James Madison: "The accumulation of all powers, legislative, executive, and judiciary, in the same hands, whether of one, a few, or many, and whether hereditary, self-appointed, or elective, may justly be pronounced the very definition of tyranny."
Alexander Hamilton: "Safety from external danger is the most powerful director of national conduct. Even the ardent love of liberty will, after a time, give way to its dictates. The violent destruction of life and property incident to war, the continual effort and alarm attendant on a state of continual danger, will compel nations the most attached to liberty to resort for repose and security to institutions which have a tendency to destroy their civil and political rights. To be more safe, they at length become willing to run the risk of being less free."
"[I]t is very difficult to prevail upon a people under such impressions, to make a bold or effectual resistance to usurpations supported by the military power."
Thomas Paine: "A long habit of not thinking a thing wrong gives it a superficial appearance of being right."
James Madison: "Perhaps it is a universal truth that the loss of liberty at home is to be charged to provisions against danger, real or pretended, from abroad."
John Adams: "[L]iberty cannot be preserved without a general knowledge among the people, who have a right ... to knowledge ... and a desire to know; but besides this, they have a right, an indisputable, unalienable, indefeasible, divine right to that most dreaded and envied kind of knowledge, I mean, of the characters and conduct of their rulers."
George Washington: "It is important, likewise, that the habits of thinking in a free country should inspire caution in those entrusted with its administration, to confine themselves within their respective constitutional spheres, avoiding in the exercise of the powers of one department to encroach upon another. The spirit of encroachment tends to consolidate the powers of all the departments in one, and thus to create, whatever the form of government, a real despotism. A just estimate of that love of power, and proneness to abuse it, which predominates in the human heart, is sufficient to satisfy us of the truth of this position. The necessity of reciprocal checks in the exercise of political power, by dividing and distributing it into different depositaries, and constituting each the guardian of the public weal against invasions by the others, has been evinced by experiments ancient and modern; some of them in our country and under our own eyes. To preserve them must be as necessary as to institute them. If, in the opinion of the people, the distribution or modification of the constitutional powers be in any particular wrong, let it be corrected by an amendment in the way which the Constitution designates. But let there be no change by usurpation; for though this, in one instance, may be the instrument of good, it is the customary weapon by which free governments are destroyed. The precedent must always greatly overbalance in permanent evil any partial or transient benefit, which the use can at any time yield"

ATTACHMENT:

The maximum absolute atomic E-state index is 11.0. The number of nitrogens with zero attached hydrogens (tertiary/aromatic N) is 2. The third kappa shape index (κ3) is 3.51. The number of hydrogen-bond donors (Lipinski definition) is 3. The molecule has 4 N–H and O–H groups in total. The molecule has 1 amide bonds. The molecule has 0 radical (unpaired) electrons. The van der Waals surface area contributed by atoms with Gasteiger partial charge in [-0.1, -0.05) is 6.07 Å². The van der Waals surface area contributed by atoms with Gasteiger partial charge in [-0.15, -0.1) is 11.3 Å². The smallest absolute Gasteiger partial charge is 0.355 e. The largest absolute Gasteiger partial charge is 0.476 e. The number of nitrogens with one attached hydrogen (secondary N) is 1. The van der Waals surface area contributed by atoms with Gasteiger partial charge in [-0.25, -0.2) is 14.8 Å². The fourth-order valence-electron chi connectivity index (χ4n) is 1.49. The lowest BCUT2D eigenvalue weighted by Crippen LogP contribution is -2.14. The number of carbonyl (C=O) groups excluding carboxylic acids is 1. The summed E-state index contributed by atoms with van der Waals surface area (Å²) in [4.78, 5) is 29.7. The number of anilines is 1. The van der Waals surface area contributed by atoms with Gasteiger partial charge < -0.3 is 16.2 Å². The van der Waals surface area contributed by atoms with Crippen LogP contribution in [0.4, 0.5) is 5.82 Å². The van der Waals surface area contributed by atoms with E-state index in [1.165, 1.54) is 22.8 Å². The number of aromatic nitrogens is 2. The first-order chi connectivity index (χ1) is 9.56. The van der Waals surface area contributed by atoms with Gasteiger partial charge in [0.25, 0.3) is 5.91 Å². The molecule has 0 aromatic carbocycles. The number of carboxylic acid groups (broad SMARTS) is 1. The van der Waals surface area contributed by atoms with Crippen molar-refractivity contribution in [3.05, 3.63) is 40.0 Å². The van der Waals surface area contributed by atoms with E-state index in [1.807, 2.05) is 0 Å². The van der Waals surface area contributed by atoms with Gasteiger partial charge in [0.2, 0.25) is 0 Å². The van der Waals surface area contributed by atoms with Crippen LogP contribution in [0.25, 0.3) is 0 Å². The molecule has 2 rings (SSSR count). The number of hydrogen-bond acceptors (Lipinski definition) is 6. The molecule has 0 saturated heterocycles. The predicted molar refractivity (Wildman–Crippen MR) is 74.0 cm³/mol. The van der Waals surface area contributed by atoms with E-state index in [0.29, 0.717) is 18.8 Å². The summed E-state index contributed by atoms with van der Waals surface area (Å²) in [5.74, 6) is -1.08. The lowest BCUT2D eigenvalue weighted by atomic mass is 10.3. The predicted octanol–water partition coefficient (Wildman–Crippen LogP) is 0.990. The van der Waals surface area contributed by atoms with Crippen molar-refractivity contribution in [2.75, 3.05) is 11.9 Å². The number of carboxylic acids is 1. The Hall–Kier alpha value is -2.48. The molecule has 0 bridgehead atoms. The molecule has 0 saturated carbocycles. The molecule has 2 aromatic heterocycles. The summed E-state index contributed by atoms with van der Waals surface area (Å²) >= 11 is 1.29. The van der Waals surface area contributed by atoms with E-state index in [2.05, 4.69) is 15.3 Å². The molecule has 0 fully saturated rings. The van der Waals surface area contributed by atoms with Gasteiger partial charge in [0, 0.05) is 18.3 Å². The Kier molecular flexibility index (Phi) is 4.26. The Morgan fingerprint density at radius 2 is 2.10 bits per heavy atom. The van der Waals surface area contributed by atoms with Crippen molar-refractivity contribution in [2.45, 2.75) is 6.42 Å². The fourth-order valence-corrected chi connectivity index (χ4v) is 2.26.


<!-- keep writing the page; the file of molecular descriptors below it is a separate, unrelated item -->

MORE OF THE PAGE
John Adams: "There is danger from all men. The only maxim of a free government ought to be to trust no man living with power to endanger the public liberty."
Thomas Jefferson: "I would rather be exposed to the inconveniences attending too much liberty than those attending too small a degree of it."
James Madison: "Of all the enemies of public liberty, war is perhaps the most to be dreaded, because it comprises and develops the germ of every other."
George Washington: "Over grown military establishments are under any form of government inauspicious to liberty, and are to be regarded as particularly hostile to republican liberty."
Thomas Jefferson: "Experience hath shewn, that even under the best forms of government those entrusted with power have, in time, and by slow operations, perverted it into tyranny"
James Madison: "[I]t is proper to take alarm at the first experiment on our liberties. We hold this prudent jealousy to be the first duty of citizens, and one of [the] noblest characteristics of the late Revolution."
Why All the Whoop-de-doo?
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